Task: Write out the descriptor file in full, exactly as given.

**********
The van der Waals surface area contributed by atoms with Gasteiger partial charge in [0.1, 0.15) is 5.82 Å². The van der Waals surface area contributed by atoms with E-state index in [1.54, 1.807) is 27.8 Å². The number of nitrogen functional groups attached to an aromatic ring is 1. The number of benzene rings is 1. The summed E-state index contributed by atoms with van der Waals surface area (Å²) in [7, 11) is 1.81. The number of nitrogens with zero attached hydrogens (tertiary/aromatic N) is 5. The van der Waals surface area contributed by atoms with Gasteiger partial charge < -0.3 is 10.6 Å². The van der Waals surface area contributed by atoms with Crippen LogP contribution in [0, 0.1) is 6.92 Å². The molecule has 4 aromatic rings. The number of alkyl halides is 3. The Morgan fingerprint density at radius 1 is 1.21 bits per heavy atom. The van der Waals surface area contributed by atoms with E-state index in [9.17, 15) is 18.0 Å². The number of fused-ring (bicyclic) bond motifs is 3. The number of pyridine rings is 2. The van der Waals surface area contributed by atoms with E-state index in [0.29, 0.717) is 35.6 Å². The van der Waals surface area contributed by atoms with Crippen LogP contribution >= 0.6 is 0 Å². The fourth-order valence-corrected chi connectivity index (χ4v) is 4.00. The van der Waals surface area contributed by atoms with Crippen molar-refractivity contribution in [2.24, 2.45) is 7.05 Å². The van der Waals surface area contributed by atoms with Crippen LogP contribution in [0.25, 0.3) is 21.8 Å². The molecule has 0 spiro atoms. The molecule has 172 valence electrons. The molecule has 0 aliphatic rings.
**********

The van der Waals surface area contributed by atoms with Gasteiger partial charge in [0.1, 0.15) is 5.82 Å². The van der Waals surface area contributed by atoms with E-state index in [1.54, 1.807) is 27.8 Å². The number of nitrogen functional groups attached to an aromatic ring is 1. The number of benzene rings is 1. The summed E-state index contributed by atoms with van der Waals surface area (Å²) in [7, 11) is 1.81. The number of nitrogens with zero attached hydrogens (tertiary/aromatic N) is 5. The van der Waals surface area contributed by atoms with Gasteiger partial charge < -0.3 is 10.6 Å². The van der Waals surface area contributed by atoms with Crippen LogP contribution in [0, 0.1) is 6.92 Å². The molecule has 4 aromatic rings. The number of alkyl halides is 3. The Morgan fingerprint density at radius 1 is 1.21 bits per heavy atom. The van der Waals surface area contributed by atoms with E-state index in [9.17, 15) is 18.0 Å². The number of fused-ring (bicyclic) bond motifs is 3. The number of pyridine rings is 2. The van der Waals surface area contributed by atoms with E-state index in [0.29, 0.717) is 35.6 Å². The van der Waals surface area contributed by atoms with Crippen LogP contribution >= 0.6 is 0 Å². The fourth-order valence-corrected chi connectivity index (χ4v) is 4.00. The van der Waals surface area contributed by atoms with Crippen molar-refractivity contribution in [2.24, 2.45) is 7.05 Å². The van der Waals surface area contributed by atoms with Crippen LogP contribution in [0.25, 0.3) is 21.8 Å². The molecule has 0 spiro atoms. The molecule has 172 valence electrons. The molecule has 0 aliphatic rings.